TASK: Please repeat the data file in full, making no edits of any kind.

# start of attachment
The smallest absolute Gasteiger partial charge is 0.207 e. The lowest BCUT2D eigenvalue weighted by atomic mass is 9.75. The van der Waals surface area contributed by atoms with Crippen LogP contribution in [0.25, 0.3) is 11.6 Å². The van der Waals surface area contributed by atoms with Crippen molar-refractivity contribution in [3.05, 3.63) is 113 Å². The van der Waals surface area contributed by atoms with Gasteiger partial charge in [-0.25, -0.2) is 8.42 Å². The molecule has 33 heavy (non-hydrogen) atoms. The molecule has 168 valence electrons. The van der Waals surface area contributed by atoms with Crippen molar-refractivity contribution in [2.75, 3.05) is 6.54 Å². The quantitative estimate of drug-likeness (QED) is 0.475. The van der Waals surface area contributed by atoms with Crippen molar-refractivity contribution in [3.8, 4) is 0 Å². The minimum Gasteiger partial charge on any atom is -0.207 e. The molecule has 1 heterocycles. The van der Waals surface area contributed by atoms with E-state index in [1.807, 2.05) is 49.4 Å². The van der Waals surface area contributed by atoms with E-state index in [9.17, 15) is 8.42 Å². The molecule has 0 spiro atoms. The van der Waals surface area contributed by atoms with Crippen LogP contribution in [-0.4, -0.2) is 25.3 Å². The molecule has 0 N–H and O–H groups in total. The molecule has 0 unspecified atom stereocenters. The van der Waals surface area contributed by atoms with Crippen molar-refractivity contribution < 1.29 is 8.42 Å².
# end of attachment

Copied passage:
The smallest absolute Gasteiger partial charge is 0.207 e. The lowest BCUT2D eigenvalue weighted by atomic mass is 9.75. The van der Waals surface area contributed by atoms with Crippen LogP contribution in [0.25, 0.3) is 11.6 Å². The van der Waals surface area contributed by atoms with Crippen molar-refractivity contribution in [3.05, 3.63) is 113 Å². The van der Waals surface area contributed by atoms with Gasteiger partial charge in [-0.25, -0.2) is 8.42 Å². The molecule has 33 heavy (non-hydrogen) atoms. The molecule has 168 valence electrons. The van der Waals surface area contributed by atoms with Crippen molar-refractivity contribution in [2.75, 3.05) is 6.54 Å². The quantitative estimate of drug-likeness (QED) is 0.475. The van der Waals surface area contributed by atoms with Crippen molar-refractivity contribution in [3.8, 4) is 0 Å². The minimum Gasteiger partial charge on any atom is -0.207 e. The molecule has 1 heterocycles. The van der Waals surface area contributed by atoms with E-state index in [1.807, 2.05) is 49.4 Å². The van der Waals surface area contributed by atoms with E-state index in [9.17, 15) is 8.42 Å². The molecule has 0 spiro atoms. The van der Waals surface area contributed by atoms with Crippen LogP contribution in [-0.4, -0.2) is 25.3 Å². The molecule has 0 N–H and O–H groups in total. The molecule has 0 unspecified atom stereocenters. The van der Waals surface area contributed by atoms with Crippen molar-refractivity contribution < 1.29 is 8.42 Å².